How to Recognise a Gambling Disorder


Many people gamble at some time in their lives – it might be buying a lotto ticket, putting a bet on a football match or playing the pokies. The purpose of gambling is to try and predict an outcome, usually money or something else of value. It can be done alone or with friends and involves taking a risk in exchange for a chance of winning. Some forms of gambling involve skill and can improve the chances of winning, for example betting on a horse race or using a strategy to play card games. However, most gambling involves some element of chance and the result is decided largely by randomness.

Gambling affects the reward center of the brain and makes us feel pleasure when we win. This is because the body releases a chemical called dopamine when we win or experience pleasant emotions. This is the same process that happens when we spend time with loved ones, eat a delicious meal or take part in another healthy activity. It’s important that we seek out rewards that do not include gambling, as it can lead to a serious problem.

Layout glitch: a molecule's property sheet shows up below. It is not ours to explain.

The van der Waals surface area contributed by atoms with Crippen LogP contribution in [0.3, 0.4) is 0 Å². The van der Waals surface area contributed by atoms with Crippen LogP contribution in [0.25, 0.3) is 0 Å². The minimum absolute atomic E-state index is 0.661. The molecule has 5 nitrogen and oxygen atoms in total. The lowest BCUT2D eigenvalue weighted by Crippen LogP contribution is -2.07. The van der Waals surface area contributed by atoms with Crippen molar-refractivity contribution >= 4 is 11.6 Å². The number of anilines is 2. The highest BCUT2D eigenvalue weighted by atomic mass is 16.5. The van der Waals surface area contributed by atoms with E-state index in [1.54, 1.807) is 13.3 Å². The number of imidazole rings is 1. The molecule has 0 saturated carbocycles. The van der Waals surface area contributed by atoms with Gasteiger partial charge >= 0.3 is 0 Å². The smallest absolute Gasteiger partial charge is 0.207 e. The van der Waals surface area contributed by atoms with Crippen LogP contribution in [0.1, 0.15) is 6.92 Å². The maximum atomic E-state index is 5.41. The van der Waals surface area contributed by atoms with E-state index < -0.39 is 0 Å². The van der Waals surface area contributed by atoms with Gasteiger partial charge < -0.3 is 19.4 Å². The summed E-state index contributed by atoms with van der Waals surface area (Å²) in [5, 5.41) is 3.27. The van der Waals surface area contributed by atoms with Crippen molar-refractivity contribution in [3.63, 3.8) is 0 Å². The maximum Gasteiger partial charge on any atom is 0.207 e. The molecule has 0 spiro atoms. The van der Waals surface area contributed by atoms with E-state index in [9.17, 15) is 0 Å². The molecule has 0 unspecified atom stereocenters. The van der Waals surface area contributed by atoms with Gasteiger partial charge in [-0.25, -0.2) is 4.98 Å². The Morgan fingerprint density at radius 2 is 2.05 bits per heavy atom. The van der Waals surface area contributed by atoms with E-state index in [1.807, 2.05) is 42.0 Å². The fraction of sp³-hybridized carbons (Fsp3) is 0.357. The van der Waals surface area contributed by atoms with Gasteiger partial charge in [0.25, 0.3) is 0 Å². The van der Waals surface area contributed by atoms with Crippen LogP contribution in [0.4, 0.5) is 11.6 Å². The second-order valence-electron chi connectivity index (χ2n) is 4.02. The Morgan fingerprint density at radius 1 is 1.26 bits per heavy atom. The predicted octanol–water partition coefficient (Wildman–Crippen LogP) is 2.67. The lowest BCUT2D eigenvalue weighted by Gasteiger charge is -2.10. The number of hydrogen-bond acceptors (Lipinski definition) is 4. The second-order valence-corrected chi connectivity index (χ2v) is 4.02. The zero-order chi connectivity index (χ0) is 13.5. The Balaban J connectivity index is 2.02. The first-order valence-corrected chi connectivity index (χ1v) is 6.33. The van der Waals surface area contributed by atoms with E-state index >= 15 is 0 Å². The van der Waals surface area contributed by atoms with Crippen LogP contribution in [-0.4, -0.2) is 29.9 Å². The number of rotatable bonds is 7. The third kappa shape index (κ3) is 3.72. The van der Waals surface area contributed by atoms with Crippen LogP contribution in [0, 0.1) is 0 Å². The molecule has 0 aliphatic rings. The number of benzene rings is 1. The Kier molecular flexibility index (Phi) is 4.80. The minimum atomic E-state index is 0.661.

Most people who gamble do so without any problems. But, some develop an addiction that leads to serious distress or impairment. This is known as gambling disorder and is defined in the Diagnostic and Statistical Manual of Mental Disorders (DSM). It’s important that you recognise when you might have a problem with gambling, because it can affect your relationships, health and work.

A person who has a gambling disorder may:

Often, people who have a problem with gambling start gambling as a way to distract themselves or make themselves feel better. It might be a way to cope with stress or boredom, or it might be something they do for social reasons with their friends. Other times it might be a way to get a rush or feeling of excitement. People who have a problem with gambling may also think about what they would do if they won the lottery or other big jackpots.

Some people who have a gambling problem have other underlying issues such as depression, anxiety or financial problems. In this case, therapy and support from family and friends can help. There are also inpatient treatment and rehab programs available for those with severe gambling disorders who can’t stop on their own.